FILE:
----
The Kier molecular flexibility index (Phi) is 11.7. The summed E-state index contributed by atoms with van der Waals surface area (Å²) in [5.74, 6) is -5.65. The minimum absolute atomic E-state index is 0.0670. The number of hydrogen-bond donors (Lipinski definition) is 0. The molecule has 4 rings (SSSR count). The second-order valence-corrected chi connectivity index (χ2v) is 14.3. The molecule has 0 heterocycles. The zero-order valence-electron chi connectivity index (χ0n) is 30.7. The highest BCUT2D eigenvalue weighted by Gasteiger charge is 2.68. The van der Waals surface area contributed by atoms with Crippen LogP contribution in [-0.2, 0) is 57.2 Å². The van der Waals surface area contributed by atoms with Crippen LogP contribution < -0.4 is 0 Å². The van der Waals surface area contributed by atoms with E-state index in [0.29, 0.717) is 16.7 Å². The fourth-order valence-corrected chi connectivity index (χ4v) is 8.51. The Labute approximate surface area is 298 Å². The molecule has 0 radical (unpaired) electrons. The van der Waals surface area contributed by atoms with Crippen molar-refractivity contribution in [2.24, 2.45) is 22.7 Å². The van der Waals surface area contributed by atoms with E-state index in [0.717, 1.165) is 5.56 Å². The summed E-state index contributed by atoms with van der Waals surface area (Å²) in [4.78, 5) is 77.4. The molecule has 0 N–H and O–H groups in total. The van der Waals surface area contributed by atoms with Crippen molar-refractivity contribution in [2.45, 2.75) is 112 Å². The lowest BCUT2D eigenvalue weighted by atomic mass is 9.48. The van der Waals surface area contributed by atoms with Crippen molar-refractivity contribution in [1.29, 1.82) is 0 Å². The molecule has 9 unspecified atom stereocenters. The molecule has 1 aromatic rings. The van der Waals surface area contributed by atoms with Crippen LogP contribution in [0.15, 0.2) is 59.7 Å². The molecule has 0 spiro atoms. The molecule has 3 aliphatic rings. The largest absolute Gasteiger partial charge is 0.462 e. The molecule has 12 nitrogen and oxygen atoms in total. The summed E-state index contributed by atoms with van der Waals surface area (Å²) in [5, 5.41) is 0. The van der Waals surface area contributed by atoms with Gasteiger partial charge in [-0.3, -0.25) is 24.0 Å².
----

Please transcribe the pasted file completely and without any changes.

The Kier molecular flexibility index (Phi) is 11.7. The summed E-state index contributed by atoms with van der Waals surface area (Å²) in [5.74, 6) is -5.65. The minimum absolute atomic E-state index is 0.0670. The number of hydrogen-bond donors (Lipinski definition) is 0. The molecule has 4 rings (SSSR count). The second-order valence-corrected chi connectivity index (χ2v) is 14.3. The molecule has 0 heterocycles. The zero-order valence-electron chi connectivity index (χ0n) is 30.7. The highest BCUT2D eigenvalue weighted by Gasteiger charge is 2.68. The van der Waals surface area contributed by atoms with Crippen LogP contribution in [-0.2, 0) is 57.2 Å². The van der Waals surface area contributed by atoms with Crippen LogP contribution < -0.4 is 0 Å². The van der Waals surface area contributed by atoms with E-state index in [0.29, 0.717) is 16.7 Å². The fourth-order valence-corrected chi connectivity index (χ4v) is 8.51. The Labute approximate surface area is 298 Å². The molecule has 0 radical (unpaired) electrons. The van der Waals surface area contributed by atoms with Crippen molar-refractivity contribution in [2.24, 2.45) is 22.7 Å². The van der Waals surface area contributed by atoms with E-state index in [0.717, 1.165) is 5.56 Å². The summed E-state index contributed by atoms with van der Waals surface area (Å²) in [4.78, 5) is 77.4. The molecule has 0 N–H and O–H groups in total. The van der Waals surface area contributed by atoms with Crippen molar-refractivity contribution in [2.45, 2.75) is 112 Å². The lowest BCUT2D eigenvalue weighted by atomic mass is 9.48. The van der Waals surface area contributed by atoms with Crippen molar-refractivity contribution in [1.29, 1.82) is 0 Å². The molecule has 9 unspecified atom stereocenters. The molecule has 1 aromatic rings. The van der Waals surface area contributed by atoms with Crippen LogP contribution in [0.15, 0.2) is 59.7 Å². The molecule has 0 spiro atoms. The molecule has 3 aliphatic rings. The largest absolute Gasteiger partial charge is 0.462 e. The molecule has 12 nitrogen and oxygen atoms in total. The summed E-state index contributed by atoms with van der Waals surface area (Å²) in [5, 5.41) is 0. The van der Waals surface area contributed by atoms with Gasteiger partial charge in [-0.3, -0.25) is 24.0 Å².